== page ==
At the end of Act 3, after the dispute between Mary and Edmund, Edmund angrily leaves. Then, James return and ask where Edmund is and Mary breaks down crying, and admitting that she's frightened and says, "I know he's going to die" (122)! This is a very important scene because prior to this, she was arguing with Edmund about how he's not sick. She constantly argued that Dr. Hardy lied and made the illness up through jealousy. Mary was simply shielding herself from the truth, not wanting to suffer from the pain that losing her son would cause. But at this moment, she finally accepted the truth, and she was no longer in denial. After Mary said that, James tried to console her by saying that Edmund will be fine soon, but now Mary doesn't believe that. "And it will be my fault. I should have never borne him. It would have been better for his sake. I could never hurt him then" (122). Mary blames herself for giving birth to him; she believes that if she didn't give birth to him, he wouldn't have to deal with an illness and having a dope fiend for a mother. James again tried to console her by reminding her that Edmund does love her and is proud to have her as a mom. In my opinion, this scene is important to the development of Mary's character.

Social Issues

Conformity: ~ Tasmima

There are many instances where Long Day's Journey Into Night hunts at the breakdown of a conservative society. Mary, originally a convent girl, married an actor although her friends and family looked down upon the profession. She did not care and married out of passion. There is also the tendency of the family to keep hush hush about Mary's addiction like it is a taboo. They have a reputation to keep and Mary's sons and husband do not want to shame her. However, drug addiction may be unfortunate, but it should not be considered shameful. If the family openly spoke about it with ease and actually worked on getting Mary through it, perhaps she would not continue to have the problem. Only Jamie is willing to speak openly about it, but his efforts backfire because he is too aggressive and insulting to have a more enlightening impression,
This book conveys to those outside of America the crumbling of said social structure. To more conservative countries, this may seem like a disappointment, a shameful result. To more liberal countries, this may seem predictable, even warranting sympathy as many times the pressure we as a society put on ourselves is unnecessary and self-destructive.

Belonging: ~ Kishan

Out of the whole Tyrone family Edmund has the most potential; he can really do something with his life. On the other hand his father and brother are both alcoholics and drink themselves to death to mask their misery. Edmund also happens to be an alcoholic but not as much as his father and brother are, and Edmund could have picked up this habit as Mary says from his brother and father. Edmund feels the need to be like his family, so just like his family, he feels the need to be an alcoholic as well. In our society, that need to belong and be a part of a group still very much exists and it is not always a good thing as people can get mixed up with the wrong crowd that can eventually ruin their lives, just like Edmund’s is.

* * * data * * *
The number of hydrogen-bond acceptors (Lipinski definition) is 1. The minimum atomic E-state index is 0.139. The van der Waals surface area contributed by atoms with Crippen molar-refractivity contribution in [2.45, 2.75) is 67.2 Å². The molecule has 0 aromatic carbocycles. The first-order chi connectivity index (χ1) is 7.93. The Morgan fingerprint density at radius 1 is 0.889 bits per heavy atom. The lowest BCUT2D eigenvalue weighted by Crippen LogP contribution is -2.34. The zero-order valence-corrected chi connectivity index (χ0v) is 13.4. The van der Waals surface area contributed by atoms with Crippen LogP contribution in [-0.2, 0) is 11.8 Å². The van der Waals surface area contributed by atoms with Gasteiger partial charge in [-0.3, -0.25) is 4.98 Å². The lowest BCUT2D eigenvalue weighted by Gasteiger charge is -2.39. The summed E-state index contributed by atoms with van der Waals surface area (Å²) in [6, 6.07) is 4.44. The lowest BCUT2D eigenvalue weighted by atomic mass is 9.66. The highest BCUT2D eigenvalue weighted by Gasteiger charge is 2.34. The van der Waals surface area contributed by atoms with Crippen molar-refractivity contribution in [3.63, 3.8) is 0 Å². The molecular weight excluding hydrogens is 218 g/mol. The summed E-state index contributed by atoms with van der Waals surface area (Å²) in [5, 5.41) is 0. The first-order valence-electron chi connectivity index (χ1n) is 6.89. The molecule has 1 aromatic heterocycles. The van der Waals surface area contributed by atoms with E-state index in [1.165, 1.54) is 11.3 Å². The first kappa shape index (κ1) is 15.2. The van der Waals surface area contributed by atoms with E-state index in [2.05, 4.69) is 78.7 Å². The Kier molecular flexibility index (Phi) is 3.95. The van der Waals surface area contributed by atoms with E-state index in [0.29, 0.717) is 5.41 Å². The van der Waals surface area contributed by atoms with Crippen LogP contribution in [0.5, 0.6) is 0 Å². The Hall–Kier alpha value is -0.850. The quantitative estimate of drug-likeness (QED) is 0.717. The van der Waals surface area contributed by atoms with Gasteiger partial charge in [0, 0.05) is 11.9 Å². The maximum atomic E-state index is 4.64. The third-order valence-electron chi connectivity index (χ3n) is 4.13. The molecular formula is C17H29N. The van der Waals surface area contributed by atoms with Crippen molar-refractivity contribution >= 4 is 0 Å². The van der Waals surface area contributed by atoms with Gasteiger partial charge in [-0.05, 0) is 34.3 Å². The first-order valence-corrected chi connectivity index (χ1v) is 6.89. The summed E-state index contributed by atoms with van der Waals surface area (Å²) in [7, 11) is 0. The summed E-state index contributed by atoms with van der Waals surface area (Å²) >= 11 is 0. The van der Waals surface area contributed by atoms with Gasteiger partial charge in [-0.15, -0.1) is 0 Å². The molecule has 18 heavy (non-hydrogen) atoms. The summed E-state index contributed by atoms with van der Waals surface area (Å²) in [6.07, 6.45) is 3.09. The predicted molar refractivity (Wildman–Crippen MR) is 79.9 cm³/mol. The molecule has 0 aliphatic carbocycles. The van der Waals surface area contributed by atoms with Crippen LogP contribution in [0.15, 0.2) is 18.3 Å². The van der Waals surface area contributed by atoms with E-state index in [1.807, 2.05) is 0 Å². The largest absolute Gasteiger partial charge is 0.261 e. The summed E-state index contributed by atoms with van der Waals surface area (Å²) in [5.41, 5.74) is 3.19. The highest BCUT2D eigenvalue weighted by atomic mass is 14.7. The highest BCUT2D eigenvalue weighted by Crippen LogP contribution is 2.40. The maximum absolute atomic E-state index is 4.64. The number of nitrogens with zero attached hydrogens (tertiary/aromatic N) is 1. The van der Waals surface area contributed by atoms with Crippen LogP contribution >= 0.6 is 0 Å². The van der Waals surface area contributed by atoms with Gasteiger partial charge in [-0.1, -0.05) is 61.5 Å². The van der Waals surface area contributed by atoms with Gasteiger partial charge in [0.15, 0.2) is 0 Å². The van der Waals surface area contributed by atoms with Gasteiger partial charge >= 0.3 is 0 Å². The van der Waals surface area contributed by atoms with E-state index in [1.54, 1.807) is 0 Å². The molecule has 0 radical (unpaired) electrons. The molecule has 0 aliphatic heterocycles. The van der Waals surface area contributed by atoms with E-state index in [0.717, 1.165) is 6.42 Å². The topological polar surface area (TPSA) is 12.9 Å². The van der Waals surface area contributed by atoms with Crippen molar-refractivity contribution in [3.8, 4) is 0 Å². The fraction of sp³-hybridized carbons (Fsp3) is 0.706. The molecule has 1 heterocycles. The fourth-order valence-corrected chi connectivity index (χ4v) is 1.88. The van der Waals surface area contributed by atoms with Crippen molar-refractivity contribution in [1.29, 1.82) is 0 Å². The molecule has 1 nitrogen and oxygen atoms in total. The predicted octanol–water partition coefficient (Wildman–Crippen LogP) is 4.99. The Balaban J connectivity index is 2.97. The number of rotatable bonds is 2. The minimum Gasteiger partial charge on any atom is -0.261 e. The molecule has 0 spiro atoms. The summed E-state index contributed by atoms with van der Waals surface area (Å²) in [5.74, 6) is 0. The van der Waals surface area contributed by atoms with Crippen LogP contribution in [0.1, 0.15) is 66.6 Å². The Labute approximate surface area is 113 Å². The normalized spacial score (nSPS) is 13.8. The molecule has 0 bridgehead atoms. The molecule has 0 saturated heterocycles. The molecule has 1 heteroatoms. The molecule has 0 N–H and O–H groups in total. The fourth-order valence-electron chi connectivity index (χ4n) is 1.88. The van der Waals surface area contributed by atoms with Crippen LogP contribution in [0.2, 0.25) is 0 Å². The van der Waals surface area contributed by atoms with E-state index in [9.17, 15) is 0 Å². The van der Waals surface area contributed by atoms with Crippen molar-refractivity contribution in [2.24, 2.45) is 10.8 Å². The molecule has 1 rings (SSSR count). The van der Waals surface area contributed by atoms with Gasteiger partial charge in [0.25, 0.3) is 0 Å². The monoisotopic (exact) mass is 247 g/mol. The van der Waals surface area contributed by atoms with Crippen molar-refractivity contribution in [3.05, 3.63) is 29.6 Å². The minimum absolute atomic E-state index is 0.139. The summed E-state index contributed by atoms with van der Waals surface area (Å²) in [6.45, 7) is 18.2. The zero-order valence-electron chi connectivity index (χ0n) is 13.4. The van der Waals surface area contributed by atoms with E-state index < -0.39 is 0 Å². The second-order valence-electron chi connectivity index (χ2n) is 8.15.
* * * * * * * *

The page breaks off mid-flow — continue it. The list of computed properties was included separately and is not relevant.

Dysfunctional Family ~ Yasmin

Long Day’s Journey Into Night presents its readers with the dysfunctional Tyrone family. What I have taken out of this topic in the book is that everyone has their own interpretation of a dysfunctional family. Each member of the Tyrone family contributes to the family’s problems and tensions. For Mary it is her morphine addiction and loneliness, for James it is his stinginess and alcoholism, for Jamie it is his alcoholism and envy and for Edmund it is his sickness, innocence and alcoholism. This family definitely deals with a lot of problems, as do most American families, but this play truly takes us inside their home and we learn every little detail of their day. The thing that differs however is that these family members truly speak up. No issues slide or are left alone, within these 24 hours all of their problems and tensions are being argued and brought out into the open.

Economical Pressure ~Atithan

James Tyrone, the man of the house, was left by his father at a very young age, which left him and his family to struggle with money during his childhood years. Tyrone couldn't even have proper education because he needed to work, and the fear of having to go back into poverty was the main reason for his stinginess. Often his family, particularly Mary, complains that Tyrone will not spend money to make the summer house feel like a true home. For example, in Acts 2 and 3, Mary argues with Tyrone, saying that she is unhappy because Tyrone refuses to spend money to fix up the summer house. His tightfistedness led to Mary's, his wife, morphine addiction. In Act 4, Edmund blames Tyrone's stinginess for Mary's deteriorating condition. James Tyrone's past affected his personality and created this economical pressure that stuck with him for the rest of his life.

Substance Abuse: ~ Robert
In the play, the characters drink alcohol, take morphine, etc. to runaway from their problems. James, Jaime, and Edmund are all alcoholics and Mary is addicted to morphine. The family together has too many problems and they don't really know how to fix them or at least try to work them out, so they turn to these substances in hopes that their "pain" will be relieve. This social concern of substance abuse is not only seen in the play, but is also seen throughout the world, especially America. American families turn to alcohol and drugs (weed, cocaine, meth, heroin, etc.) to be there for them when they're in need of them. Instead of actually dealing with their problems, they abuse these substances as a way to escape from the reality that they're so desperately trying to runaway from. In turn, these families not only harming themselves, but they're also creating more problems for themselves and their family. So as the problems pile up, they depend more and more on these substances.